Saturday, 19 December 2015

What a night

It seemed quiet fitting that having just delivered an astrophotography training session to my intermediate photography group in Lerwick , the conditions for astrophotography that night was just perfect.

After a few very cold night with lots of ice about, Monday finally warmed up and it promised a reasonably clear night/ Monday was of course the night for the Geminid Meteor shower so I kept locally and headed down to the coast a short distance away with good all round views.

At 7.00 pm I pulled up and instantly saw the aurora, it was too much of a temptation so I brought out two cameras and mounted them on  tripods. The 18-200mm lens pointing out to the aurora which continued to develop, the second with a 11-16 mm lens pointing towards the sky.

For the second time in a couple of nights it started to rain, but this was brief thankfully, the clouds clearing. The brightness of the aurora began to change and curtains of green waved across the sky , shafts of green reaching high into the sky and also below.

As usual the lights from Cunningsburgh caused light pollution and made the clouds orange but I think this added to the photos. This aurora was the second best I have seen this year, but this one had little other colour than green visible. This wasn't the case further north and west where purple banding and shafts of light could be seen in Unst and Walls

The Aurora can last several hours or a few minutes, this one was visible throughout the three hours I was out. At nearly 10 pm it started to fade, but others saw it well past midnight. I could have well missed the whole events had it not been for the meteor shower which I intended to photograph.

Using multi shooting at 25 seconds I captured many frames but only two with meteor trails, I did however see dozens, some very bright. Most tended to be short in length, but a couple very long trails came through very bright.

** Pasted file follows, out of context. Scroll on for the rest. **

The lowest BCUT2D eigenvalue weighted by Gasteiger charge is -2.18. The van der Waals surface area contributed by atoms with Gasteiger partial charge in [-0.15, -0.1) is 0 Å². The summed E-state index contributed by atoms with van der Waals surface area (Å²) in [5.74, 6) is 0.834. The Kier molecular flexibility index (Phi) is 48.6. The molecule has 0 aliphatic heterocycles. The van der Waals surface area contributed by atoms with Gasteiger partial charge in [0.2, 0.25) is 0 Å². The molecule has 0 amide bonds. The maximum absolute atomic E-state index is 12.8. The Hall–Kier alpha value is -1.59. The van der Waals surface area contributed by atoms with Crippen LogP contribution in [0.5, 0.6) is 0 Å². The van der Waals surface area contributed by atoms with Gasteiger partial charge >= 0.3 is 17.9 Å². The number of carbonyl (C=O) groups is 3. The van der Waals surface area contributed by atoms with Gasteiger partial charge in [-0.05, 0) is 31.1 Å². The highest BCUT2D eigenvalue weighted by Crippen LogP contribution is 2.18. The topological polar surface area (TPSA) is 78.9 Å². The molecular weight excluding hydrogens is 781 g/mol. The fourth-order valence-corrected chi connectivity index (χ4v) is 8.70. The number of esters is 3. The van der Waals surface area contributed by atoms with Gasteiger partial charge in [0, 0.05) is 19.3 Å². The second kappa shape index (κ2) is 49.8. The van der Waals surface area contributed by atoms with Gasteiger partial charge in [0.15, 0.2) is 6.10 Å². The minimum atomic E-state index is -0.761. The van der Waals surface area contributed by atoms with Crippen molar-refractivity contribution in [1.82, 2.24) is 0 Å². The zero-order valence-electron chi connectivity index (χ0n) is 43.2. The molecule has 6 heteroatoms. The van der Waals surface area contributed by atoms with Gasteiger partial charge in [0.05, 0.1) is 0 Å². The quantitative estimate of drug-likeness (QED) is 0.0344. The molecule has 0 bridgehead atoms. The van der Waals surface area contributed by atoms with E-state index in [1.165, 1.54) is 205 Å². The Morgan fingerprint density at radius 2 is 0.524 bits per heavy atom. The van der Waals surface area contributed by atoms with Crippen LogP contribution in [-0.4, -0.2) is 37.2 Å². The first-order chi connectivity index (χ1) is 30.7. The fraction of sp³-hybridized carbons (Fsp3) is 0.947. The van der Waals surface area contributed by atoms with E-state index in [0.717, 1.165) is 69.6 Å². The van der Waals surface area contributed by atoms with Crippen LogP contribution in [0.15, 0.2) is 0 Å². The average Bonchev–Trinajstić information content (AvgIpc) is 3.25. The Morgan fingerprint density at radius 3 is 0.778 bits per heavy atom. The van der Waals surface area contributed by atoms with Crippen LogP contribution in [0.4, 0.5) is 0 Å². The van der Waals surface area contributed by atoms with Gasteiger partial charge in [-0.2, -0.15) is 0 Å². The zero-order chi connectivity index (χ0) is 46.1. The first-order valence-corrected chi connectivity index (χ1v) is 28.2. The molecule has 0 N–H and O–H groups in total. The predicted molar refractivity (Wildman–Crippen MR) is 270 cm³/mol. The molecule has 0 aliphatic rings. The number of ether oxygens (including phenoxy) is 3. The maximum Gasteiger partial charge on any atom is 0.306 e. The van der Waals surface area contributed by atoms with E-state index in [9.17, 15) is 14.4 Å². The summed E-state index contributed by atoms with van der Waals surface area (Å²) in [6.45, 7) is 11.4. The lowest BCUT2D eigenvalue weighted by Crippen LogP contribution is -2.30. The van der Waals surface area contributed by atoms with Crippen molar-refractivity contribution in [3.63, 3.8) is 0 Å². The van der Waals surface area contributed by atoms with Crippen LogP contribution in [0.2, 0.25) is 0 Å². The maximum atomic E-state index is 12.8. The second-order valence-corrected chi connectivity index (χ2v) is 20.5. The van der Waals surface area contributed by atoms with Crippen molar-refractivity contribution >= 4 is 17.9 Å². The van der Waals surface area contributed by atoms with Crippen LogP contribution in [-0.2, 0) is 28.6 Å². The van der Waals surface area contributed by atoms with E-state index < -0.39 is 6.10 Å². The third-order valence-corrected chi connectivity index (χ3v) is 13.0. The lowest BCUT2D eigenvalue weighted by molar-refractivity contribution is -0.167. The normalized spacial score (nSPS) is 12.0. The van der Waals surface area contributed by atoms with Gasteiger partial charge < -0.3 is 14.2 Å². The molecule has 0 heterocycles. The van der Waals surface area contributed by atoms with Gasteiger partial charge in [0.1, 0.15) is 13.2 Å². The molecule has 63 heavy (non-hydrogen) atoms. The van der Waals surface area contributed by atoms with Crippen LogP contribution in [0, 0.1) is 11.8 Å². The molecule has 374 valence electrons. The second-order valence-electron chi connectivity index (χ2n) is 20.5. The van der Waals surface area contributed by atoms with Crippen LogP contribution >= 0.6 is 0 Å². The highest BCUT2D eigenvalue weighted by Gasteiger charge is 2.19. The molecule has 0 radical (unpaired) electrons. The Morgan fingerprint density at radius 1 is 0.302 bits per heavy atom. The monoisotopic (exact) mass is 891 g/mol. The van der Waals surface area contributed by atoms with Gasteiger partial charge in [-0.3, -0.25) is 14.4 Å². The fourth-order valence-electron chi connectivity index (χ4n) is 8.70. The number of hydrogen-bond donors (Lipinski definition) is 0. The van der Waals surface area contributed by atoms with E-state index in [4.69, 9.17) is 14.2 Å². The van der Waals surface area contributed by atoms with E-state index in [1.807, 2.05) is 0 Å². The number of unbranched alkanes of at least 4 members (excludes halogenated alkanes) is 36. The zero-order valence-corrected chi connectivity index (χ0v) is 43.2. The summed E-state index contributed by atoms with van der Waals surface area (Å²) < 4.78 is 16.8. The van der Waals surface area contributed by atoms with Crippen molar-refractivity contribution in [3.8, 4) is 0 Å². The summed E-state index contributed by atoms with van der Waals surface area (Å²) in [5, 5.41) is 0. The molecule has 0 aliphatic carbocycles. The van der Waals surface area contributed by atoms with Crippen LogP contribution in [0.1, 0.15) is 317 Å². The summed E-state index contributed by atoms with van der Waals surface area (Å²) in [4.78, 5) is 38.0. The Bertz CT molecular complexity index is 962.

Its difficult capturing meteors even with a wide angle lens, even pointing to the source did not really help and looking at what happened last night I will in future point the lens away from the centre. At over 100 per hour the Geminid Meteor shower is the best chance to capture one or more of these beauties.

Normally I am down at this spot by myself but on this occasion several other people including photographer took the opportunity of a still moonless night to see the spectacle. It was good to get out at last but the forecast for the next 10 days looks poor with gales and rain returning so this may be the last chance to get out for some night photography

It was good to see a few of the photography group managed to get some Aurora photos of their own. If you want to come on an Adult learning course either beginners - know your own camera or intermediate course ( 3 different 6 week courses) covering a wide range of photography, then contact Shetland Adult Education in Lerwick . Note the January 2016 Intermediate course is full, only a few left on the Intermediate course commencing end of February. A new beginners course starts in April